Being up on the Shira Plateau, we started having great views, here is one off to the west.
It was still a bit humid at camp, but not as much as at the first. After dinner, we all settled into our tents and for me at least was much more comfortable this night. I didn’t sleep too well though, even with earplugs.
Hike Day 3 Start: Shira Hut 12,500 ft End: Barranco Hut 12,900 ft
Elev gain: 2100ft* / Elev loss: 1700 ft. Distance: About 6 miles
*+600’ for the Lava Tower
Day 3 had a lot of promise. For most of us, we would set our new records for altitude, and be higher than the continental U.S. It was also the day for the optional Lava Tower climb.
Out of camp, our trail to lunch was much gentler, but got us above tree line and into the rocks, so the trail had to weave around them much more. By now we had fairly settled into three groups, and I stayed comfortably in the middle. One thing that was becoming routine was the changing weather. We would go from sunny (hot) to cloudy (cold) quickly and frequently. Everyone got to the point where another layer was available from the most convenient place on the pack.
The weather is about to change
Given the cloudy weather, our views of Kili were fleeting. So lunch was at probably above 14,000’. Given my CO experiences, it was a bit strange to be sitting in a large tent, sitting around a table, with a good spread and hot drinks.
The candle and the battery lit flowers may have been a bit much, but everything else on the table was appreciated
After lunch, we began to hike up to the lava tower. We would pass between the tower and Kili, and split for the optional climb. Who could pass up an opportunity to set a new altitude record?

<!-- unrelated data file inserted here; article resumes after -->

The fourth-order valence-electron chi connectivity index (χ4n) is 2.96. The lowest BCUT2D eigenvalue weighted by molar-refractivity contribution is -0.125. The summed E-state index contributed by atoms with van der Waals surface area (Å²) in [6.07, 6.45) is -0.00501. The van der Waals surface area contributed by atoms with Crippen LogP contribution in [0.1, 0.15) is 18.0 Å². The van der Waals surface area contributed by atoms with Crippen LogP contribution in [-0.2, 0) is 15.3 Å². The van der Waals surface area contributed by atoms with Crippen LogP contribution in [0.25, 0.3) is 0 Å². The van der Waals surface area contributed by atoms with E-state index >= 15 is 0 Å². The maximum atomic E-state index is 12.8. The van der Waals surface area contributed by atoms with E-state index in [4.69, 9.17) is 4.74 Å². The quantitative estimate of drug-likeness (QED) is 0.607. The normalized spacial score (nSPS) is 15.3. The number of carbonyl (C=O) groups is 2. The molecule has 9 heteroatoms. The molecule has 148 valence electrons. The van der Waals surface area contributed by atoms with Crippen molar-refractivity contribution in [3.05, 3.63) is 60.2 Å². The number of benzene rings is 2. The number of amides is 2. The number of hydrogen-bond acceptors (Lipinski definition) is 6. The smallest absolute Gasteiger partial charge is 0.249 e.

Pretty sobering to be around 14,500’ (higher than CO), seeing the tower ahead of me, and the crater rim still about a mile above us.
So we stopped below the tower, and 4 of us elected for the climb. There were a few class 3 sections, but I can only recall one difficult spot, coming around an inside corner and ascending a ledge. It was a bit more difficult since the rock was snowy and wet.
One of our local guides, ascending the ledge
Another shot (on the way down) showing how far you would fall. Still probably would end your trip, so a good spot to be careful.
Above this spot, a bit of fun slab scrambling, reminded me of Evans’ West Ridge proper.
We stuck around on top for a bit, shouted to our group down below, then came down. Here we are on the way down, with some of the easy class 3 scrambling. Our guides are still checking our “resumes” and spotting us on really easy class 3.
So back down from the tower, the rest of the group had already headed down toward Barranco Camp. Since the Lava Tower group was also the fast/middle paced groups, we quickly caught the others. As we headed down, we came into the senecio forest, which are the Dr. Suess trees. Great photo op, but for the conservation of photos, you’ll have to find elsewhere.
The Barranco camp was nice enough, the clouds were in so we couldn’t see much of the wall. I had trouble picking out the trail, even in the evening light which was shining on the wall.
Here is Barranco camp, looking up at the valley we came down from the Lava Tower.
Easy to spot the trail when there are colorful jackets on it, basically from the lower left above the tent, over the fur hat, and up diagonally to the sun.
Hike Day 4 Start: Barranco Hut 12,900 ft End: Karanga Valley 13,300 ft
Elev gain: 1,300 ft. Elev loss: 1,000 ft. Distance: About 3 miles
Hike day 4 for us was short; this is the day that gets split into 2 if you are on the 7 day route. Otherwise the group would be going up to Barafu or Kosovo for the night. Our agenda generally had a long day followed by a short day, and had the days prior to summit day as short days for us.
Although we had frost on our tent before, this was the first day we had ice on the ground. After our morning routine, we started out for the “Breakfast” wall. I don’t think that I burned off all my breakfast, but it was certainly fun hiking with a bit of scrambling to get up to the top.
After crossing the Umbwe River, we began up the wall. Here is a shot of some of the lighter scrambling.
A bit higher up, with more light scrambling. Probably class 2.